23. Saunders, L. R. & Verdin, E. Sirtuins: critical regulators at the crossroads between cancer and aging. Oncogene 26, 5489–5504 (2007)

    Article  CAS  Google Scholar 

  24. Smeal, T. et al. Loss of transcriptional silencing causes sterility in old mother cells of S. cerevisiae . Cell 84, 633–642 (1996)

    Article  CAS  Google Scholar 

  25. Xu, F. et al. Sir2 deacetylates histone H3 lysine 56 to regulate telomeric heterochromatin structure in yeast. Mol. Cell 27, 890–900 (2007)

    Article  CAS  Google Scholar 

  26. Kaeberlein, M. & Powers, R. W. 3rd Sir2 and calorie restriction in yeast: a skeptical perspective. Ageing Res. Rev. 6, 128–140 (2007)

    Article  CAS  Google Scholar 

  27. Lesur, I. & Campbell, J. L. The transcriptome of prematurely aging yeast cells is similar to that of telomerase-deficient cells. Mol. Biol. Cell 15, 1297–1312 (2004)

    Article  CAS  Google Scholar 

  28. Rusche, L. N., Kirchmaier, A. L. & Rine, J. The establishment, inheritance, and function of silenced chromatin in Saccharomyces cerevisiae . Annu. Rev. Biochem. 72, 481–516 (2003)

    Article  CAS  Google Scholar 

  29. Pryde, F. E. & Louis, E. J. Limitations of silencing at native yeast telomeres. EMBO J. 18, 2538–2550 (1999)

    Article  CAS  Google Scholar 

  30. Robyr, D. et al. Microarray deacetylation maps determine genome-wide functions for yeast histone deacetylases. Cell 109, 437–446 (2002)

    Article  CAS  Google Scholar 

  31. Grubisha, O., Smith, B. C. & Denu, J. M. Small molecule regulation of Sir2 protein deacetylases. FEBS J. 272, 4607–4616 (2005)

    Article  CAS  Google Scholar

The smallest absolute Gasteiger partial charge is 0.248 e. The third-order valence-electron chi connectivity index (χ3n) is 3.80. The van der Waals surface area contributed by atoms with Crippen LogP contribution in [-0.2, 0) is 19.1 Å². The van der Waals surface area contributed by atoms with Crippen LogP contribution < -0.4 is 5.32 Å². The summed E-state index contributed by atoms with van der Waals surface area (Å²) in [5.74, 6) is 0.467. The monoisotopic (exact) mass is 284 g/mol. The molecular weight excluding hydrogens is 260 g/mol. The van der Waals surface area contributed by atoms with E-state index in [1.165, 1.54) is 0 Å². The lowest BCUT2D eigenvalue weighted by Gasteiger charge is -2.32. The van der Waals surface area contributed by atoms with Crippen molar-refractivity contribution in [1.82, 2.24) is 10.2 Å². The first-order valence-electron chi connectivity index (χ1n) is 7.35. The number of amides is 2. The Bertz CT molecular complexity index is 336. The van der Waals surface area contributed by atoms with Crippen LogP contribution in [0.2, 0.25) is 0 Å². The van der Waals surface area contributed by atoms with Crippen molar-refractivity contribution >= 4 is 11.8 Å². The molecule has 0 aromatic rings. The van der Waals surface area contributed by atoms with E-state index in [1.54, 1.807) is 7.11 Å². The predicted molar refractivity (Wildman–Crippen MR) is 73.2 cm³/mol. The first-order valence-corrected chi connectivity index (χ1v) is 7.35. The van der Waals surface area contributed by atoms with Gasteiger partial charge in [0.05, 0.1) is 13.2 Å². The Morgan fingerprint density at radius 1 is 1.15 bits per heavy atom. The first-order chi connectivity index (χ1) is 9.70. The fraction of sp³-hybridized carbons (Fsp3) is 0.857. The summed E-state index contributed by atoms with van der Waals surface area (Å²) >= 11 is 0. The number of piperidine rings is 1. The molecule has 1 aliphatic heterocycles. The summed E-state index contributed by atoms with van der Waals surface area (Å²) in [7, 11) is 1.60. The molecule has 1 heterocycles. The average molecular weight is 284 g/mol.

32. Shia, W. J., Li, B. & Workman, J. L. SAS-mediated acetylation of histone H4 Lys 16 is required for H2A.Z incorporation at subtelomeric regions in Saccharomyces cerevisiae . Genes Dev. 20, 2507–2512 (2006)

    Article  CAS  Google Scholar 

  33. Dion, M. F., Altschuler, S. J., Wu, L. F. & Rando, O. J. Genomic characterization reveals a simple histone H4 acetylation code. Proc. Natl Acad. Sci. USA 102, 5501–5506 (2005)

    Article  ADS  CAS  Google Scholar 

  34. Celic, I. et al. The sirtuins hst3 and Hst4p preserve genome integrity by controlling histone h3 lysine 56 deacetylation. Curr. Biol. 16, 1280–1289 (2006)

    Article  CAS  Google Scholar 

  35. Driscoll, R., Hudson, A. & Jackson, S. P. Yeast Rtt109 promotes genome stability by acetylating histone H3 on lysine 56. Science 315, 649–652 (2007)

    Article  ADS  CAS  Google Scholar 

  36. Han, J. et al. Rtt109 acetylates histone H3 lysine 56 and functions in DNA replication. Science 315, 653–655 (2007)

    Article  ADS  CAS  Google Scholar 

  37. Schneider, J. et al. Rtt109 is required for proper H3K56 acetylation: a chromatin mark associated with the elongating RNA polymerase II. J. Biol. Chem. 281, 37270–37274 (2006)

    Article  CAS  Google Scholar 

  38. Tsuchiya, M. et al. Sirtuin-independent effects of nicotinamide on lifespan extension from calorie restriction in yeast. Aging Cell 5, 505–514 (2006)

    Article  CAS  Google Scholar